ENBIS-8 in Athens

21 – 25 September 2008 Abstract submission: 14 March – 11 August 2008

23 September 2008, 11:35 – 11:40

Abstract

Submitted by
Rozina Vavetsi
Authors
Rozina Vavetsi Department of Experimental Pharmacology, School of Medicine, University of Athens and T.E.I Piraeus/University of Paisley, Scotland 75 M.Asias St., Goudi 15669 Athens, Greece E-mail: rvavetsi@med.uoa.gr Chrysanthi Papanastasopoulou Department of Experimental Pharmacology, School of Medicine, University of Athens 75 M.Asias St., Goudi 15669 Athens, Greece E-mail: chpapan@med.uoa.gr Georgia Dougekou Department of Experimental Pharmacology, School of Medicine, University of Athens 75 M.Asias St., Goudi 15669 Athens, Greece E-mail: ssapounas@gmail.com George J. Besseris T.E.I Piraeus/University of Paisley, Scotland, Argirokastrou 30 St., Drosia 14572 Athens, Greece E-mail: besseris@teipir.gr Nikolaos M. Sitaras Department of Experimental Pharmacology, School of Medicine, University of Athens 75 M.Asias St., Goudi 15669 Athens, Greece E-mail: nsitar@med.uoa.gr
Abstract
Glycosaminoglycans (GAGs), a class of complex polysaccharides of the extracellular environment have been recognized to participate in numerous physiological and pathological processes. Dermatan sulphate, the predominant glycan in skin, is particularly attractive because it is expressed in many mammalian tissues and has been implicated in tumorigenesis, would repair, infections and fibrosis. Human nails – a special epithelial structure with continuously produced cells that become keratinized and eventually desquamated- have not yet been studied for their glycosaminoglycan content.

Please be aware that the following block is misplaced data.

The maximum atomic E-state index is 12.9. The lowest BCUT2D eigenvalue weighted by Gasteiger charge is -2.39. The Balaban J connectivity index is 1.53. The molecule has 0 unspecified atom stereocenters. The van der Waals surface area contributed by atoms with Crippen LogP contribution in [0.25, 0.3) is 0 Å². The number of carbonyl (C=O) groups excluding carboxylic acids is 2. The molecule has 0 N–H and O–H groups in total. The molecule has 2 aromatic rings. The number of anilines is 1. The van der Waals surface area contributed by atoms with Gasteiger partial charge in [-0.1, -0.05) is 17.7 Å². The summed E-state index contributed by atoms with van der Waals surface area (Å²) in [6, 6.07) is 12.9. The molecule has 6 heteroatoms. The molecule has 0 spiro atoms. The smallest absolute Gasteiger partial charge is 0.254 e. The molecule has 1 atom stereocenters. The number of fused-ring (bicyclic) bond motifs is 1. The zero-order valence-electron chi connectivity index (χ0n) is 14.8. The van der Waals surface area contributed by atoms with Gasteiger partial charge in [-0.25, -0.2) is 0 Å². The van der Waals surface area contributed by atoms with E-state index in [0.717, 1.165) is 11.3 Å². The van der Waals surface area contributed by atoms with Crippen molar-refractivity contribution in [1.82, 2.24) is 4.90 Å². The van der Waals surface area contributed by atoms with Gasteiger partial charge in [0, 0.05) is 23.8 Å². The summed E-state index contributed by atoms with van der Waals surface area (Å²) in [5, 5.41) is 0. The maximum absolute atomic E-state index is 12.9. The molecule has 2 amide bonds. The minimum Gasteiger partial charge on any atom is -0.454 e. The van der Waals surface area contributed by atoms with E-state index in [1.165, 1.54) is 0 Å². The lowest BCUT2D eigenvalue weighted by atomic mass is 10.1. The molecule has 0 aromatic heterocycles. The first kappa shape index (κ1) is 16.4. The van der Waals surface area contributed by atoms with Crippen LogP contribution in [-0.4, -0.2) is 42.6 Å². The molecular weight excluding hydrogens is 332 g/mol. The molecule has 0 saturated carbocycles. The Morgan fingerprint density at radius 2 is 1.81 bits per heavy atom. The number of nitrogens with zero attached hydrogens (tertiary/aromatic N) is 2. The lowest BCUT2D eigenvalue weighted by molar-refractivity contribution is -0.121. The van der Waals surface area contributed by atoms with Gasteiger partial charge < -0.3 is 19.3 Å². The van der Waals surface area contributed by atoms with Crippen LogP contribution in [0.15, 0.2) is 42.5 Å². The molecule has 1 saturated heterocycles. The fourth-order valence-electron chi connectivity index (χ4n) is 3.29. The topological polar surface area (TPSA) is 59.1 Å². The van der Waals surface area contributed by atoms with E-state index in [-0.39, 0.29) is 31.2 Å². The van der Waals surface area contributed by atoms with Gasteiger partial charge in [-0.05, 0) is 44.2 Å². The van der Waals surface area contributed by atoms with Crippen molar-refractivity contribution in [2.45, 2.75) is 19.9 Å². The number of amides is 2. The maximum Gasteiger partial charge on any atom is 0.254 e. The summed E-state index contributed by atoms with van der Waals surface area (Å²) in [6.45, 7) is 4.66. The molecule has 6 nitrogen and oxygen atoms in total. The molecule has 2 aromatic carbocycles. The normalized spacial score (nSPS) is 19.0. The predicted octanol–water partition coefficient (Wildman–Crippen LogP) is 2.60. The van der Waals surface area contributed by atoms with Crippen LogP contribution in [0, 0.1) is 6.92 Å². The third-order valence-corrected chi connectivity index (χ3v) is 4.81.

The aim of the present study was a) to investigate the content of glycosaminoglycans in human nails and optimize the extraction laboratory protocol so the maximum of them is liberated, and b) study the presence of dermatan sulphate in this material.
Unpolished human nails were obtained from 30 healthy individuals and GAGs were sequentially extracted with guanidinium chloride (Gu-HCl). To optimize the extraction protocol the Taguchi method was applied. Cellulose acetate electrophoresis was performed for the qualitative identification of GAGs. Enzymatic treatment with specific lyases followed, to study the presence of dermatan sulphate in this material.
The results indicated the best combination of the extraction parameters that liberated the maximum concentration of GAGs from nails, being 116 ± 15.8 μg/g of tissue. Cellulose acetate electrophoresis after treatment with specific enzymes revealed a metachromatic band with mobility identical to dermtan’ s sulfate

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